Thursday, April 2, 2009
Hunk O' Meat: London Broil
I loves me some cow muscle. I wish I didn't; I'm sure I'd be a much healthier and quite possibly richer person if the thought of consuming large portions of cow thighs and haunches and backs and sides didn't appeal to me so damn much. But there you have it: I'm a carnivore.
I got a London Broil (2.5 pounder) on sale at the commisary recently. Tonight the Craving took hold (Meat Meat Meat Meat Meat!!), so I marinated and broiled away. I made rice (average) and brussels sprouts (delicious! recipe to follow) on the side.
Ingredients for Marinade
1/4 c. oil (I used EVOO)
1/3 c. balsamic vinegar
3 T. tamari (soy sauce. I use the reduced sodium version)
splash of red wine, if you have it
3-4 cloves garlic, minced, plus an extra, sliced, just for giggles
3 T. brown sugar
1 onion, chopped or diced - cut up into little tiny hunks, however you want to define that.
1 T. jarred minced ginger
a whole buncha black pepper
a leetle salt
Take yer hunk o' meat (this recipe is specific to London Broil, but you can use any thick-cut cow product you'd like, I'm sure) and wipe it down real well, and sprinkle it with salt and pepper. Let it sit a few minutes mooing at you while you prepare the marinade.
Take a big ol' plastic zipper bag. Dump all your marinade ingredients in it and squuush it around a bit, to mingle up the flavors and get it all nice and combined. Take yer meat and splot 'er in there. Close up the bag, pushing all the extra air out as best you can, and massage the meat (heh. Hehheh.) so that the marinade gets all up in its proverbial face. Now refrigerate the bag o' meat for as long as you can stand it - at least a few hours, or overnight if you can. I didn't start this project 'til mid-afternoon, so mine only marinaded about 3 hours, and it turned out fine, but I'm sure the longer you let it go, the better.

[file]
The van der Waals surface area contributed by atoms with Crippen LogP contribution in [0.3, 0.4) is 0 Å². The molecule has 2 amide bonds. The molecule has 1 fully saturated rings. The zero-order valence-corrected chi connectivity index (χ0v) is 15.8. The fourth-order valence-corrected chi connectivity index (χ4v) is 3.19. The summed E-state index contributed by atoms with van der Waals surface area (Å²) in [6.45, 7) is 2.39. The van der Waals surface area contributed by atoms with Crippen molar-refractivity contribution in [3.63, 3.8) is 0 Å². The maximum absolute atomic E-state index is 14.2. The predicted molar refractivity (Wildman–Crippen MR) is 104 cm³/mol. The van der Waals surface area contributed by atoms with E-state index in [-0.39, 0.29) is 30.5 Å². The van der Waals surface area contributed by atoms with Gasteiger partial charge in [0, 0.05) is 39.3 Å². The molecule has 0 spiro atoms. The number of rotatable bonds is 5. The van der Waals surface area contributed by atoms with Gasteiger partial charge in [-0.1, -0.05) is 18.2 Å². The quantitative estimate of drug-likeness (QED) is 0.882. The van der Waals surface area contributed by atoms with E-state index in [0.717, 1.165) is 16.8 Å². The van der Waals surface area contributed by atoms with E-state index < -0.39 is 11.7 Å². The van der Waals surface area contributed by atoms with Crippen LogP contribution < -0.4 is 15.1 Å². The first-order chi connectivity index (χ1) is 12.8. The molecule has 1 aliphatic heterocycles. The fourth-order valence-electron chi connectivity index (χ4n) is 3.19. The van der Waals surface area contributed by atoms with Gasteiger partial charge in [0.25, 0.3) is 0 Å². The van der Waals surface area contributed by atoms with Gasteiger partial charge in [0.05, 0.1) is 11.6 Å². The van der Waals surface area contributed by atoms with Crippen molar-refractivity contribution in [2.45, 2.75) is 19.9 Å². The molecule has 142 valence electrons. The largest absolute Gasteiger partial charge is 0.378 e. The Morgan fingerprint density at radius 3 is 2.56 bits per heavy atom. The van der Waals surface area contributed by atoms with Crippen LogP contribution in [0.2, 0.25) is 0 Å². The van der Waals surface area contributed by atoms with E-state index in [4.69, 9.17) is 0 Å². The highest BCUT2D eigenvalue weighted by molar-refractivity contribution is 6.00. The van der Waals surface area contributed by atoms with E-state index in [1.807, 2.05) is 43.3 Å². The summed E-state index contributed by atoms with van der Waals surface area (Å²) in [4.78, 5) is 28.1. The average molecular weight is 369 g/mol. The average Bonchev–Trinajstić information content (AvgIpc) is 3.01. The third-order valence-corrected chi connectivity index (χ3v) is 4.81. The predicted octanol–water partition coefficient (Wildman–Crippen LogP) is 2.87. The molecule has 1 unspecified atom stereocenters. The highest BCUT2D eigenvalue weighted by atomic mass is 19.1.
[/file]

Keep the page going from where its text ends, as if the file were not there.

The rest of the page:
Heat your broiler to Superhot (gas 3 en anglais). When you're ready to cook, slop your Hunk onto a broiler pan-thing (mine has a little removable grill; I usually put a layer of aluminum foil underneath because I'm a lazy biatch who hates to scrub pots and pans). Make sure a portion of the garlic/onion bits are hanging out on top of the meat. Put it in the broiler for FIVE minutes (NO MORE!) Now take it out and flip it over. You may want to find some tongs for this - I made a bit of a mess trying to flip the damn thing with a spatula. Now broil the other side for FIVE minutes (NO MORE!)*
While the meat is broiling, take that leftover marinade, add an extra splash of red wine and maybe a bit of beef stock and heat it up in a skillet. I added some chopped mushrooms, because the Bald Guy thought it would be BRILLIANT to add mushrooms. As usual, he was right. Let the sauce simmer/low boil for a few minutes until it's thickened a bit.
Take your London Broil out of the broiler and let it rest for at least 5 minutes, and preferably 15. Carve into slices against the grain (IMPORTANT! If you cut with the grain, your meat will be tough and chewy. No, I don't know why. I only know it's true, having had my share of Meat Chewing Gum before). Serve the slices with the sauce.
*Okay, so maybe a little longer if your oven is not as hawt as mine gets. Food safety guidelines specify steak at medium should be no cooler than 160 degrees F, 145 degrees F for medium rare. Use a meat thermometer to get an accurate temperature.
white rice (boring! It would have been better with roasted potatoes)
Lemony Fennelly Brussels Sprouts
(basic recipe: heat up some butter in a pan. Dump in some brussels sprouts when the butter melts. Add some fresh lemon zest, a little red pepper flakes, some salt & pepper, a dash of nutmeg, and about 1/4 t. fennel seeds. Cook over medium heat until done, stirring occasionally. I am not ashamed to say I used frozen brussels sprouts for this - a fraction of the preparation, and really, just as good)
For a side dish, we had Cat Fricassee.Don't worry - we washed the cutting board. Stoopid cat.